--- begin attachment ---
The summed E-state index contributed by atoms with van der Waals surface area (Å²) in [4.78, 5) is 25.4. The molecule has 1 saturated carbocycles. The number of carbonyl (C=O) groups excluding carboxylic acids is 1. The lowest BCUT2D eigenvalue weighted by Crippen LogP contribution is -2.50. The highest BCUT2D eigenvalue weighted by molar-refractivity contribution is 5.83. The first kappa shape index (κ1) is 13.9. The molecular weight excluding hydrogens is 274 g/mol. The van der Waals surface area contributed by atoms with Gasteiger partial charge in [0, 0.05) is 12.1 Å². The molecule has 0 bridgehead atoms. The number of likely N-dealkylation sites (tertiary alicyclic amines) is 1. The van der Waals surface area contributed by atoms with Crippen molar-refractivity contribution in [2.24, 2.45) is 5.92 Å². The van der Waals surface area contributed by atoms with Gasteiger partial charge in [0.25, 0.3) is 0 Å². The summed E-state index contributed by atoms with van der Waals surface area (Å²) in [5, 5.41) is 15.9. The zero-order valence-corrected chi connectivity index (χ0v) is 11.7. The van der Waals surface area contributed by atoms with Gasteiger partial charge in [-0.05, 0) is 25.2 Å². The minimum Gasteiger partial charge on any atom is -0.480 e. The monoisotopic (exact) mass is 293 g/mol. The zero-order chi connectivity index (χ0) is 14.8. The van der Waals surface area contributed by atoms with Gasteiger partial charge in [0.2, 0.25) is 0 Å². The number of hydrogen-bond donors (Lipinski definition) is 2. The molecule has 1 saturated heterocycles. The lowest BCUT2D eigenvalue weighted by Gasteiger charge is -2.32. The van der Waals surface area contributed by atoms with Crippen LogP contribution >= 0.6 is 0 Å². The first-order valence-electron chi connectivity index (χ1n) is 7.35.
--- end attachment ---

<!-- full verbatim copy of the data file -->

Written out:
The summed E-state index contributed by atoms with van der Waals surface area (Å²) in [4.78, 5) is 25.4. The molecule has 1 saturated carbocycles. The number of carbonyl (C=O) groups excluding carboxylic acids is 1. The lowest BCUT2D eigenvalue weighted by Crippen LogP contribution is -2.50. The highest BCUT2D eigenvalue weighted by molar-refractivity contribution is 5.83. The first kappa shape index (κ1) is 13.9. The molecular weight excluding hydrogens is 274 g/mol. The van der Waals surface area contributed by atoms with Gasteiger partial charge in [0, 0.05) is 12.1 Å². The molecule has 0 bridgehead atoms. The number of likely N-dealkylation sites (tertiary alicyclic amines) is 1. The van der Waals surface area contributed by atoms with Crippen molar-refractivity contribution in [2.24, 2.45) is 5.92 Å². The van der Waals surface area contributed by atoms with Gasteiger partial charge in [0.25, 0.3) is 0 Å². The summed E-state index contributed by atoms with van der Waals surface area (Å²) in [5, 5.41) is 15.9. The zero-order valence-corrected chi connectivity index (χ0v) is 11.7. The van der Waals surface area contributed by atoms with Gasteiger partial charge in [-0.05, 0) is 25.2 Å². The minimum Gasteiger partial charge on any atom is -0.480 e. The monoisotopic (exact) mass is 293 g/mol. The zero-order chi connectivity index (χ0) is 14.8. The van der Waals surface area contributed by atoms with Gasteiger partial charge in [0.2, 0.25) is 0 Å². The number of hydrogen-bond donors (Lipinski definition) is 2. The molecule has 1 saturated heterocycles. The lowest BCUT2D eigenvalue weighted by Gasteiger charge is -2.32. The van der Waals surface area contributed by atoms with Crippen LogP contribution >= 0.6 is 0 Å². The first-order valence-electron chi connectivity index (χ1n) is 7.35.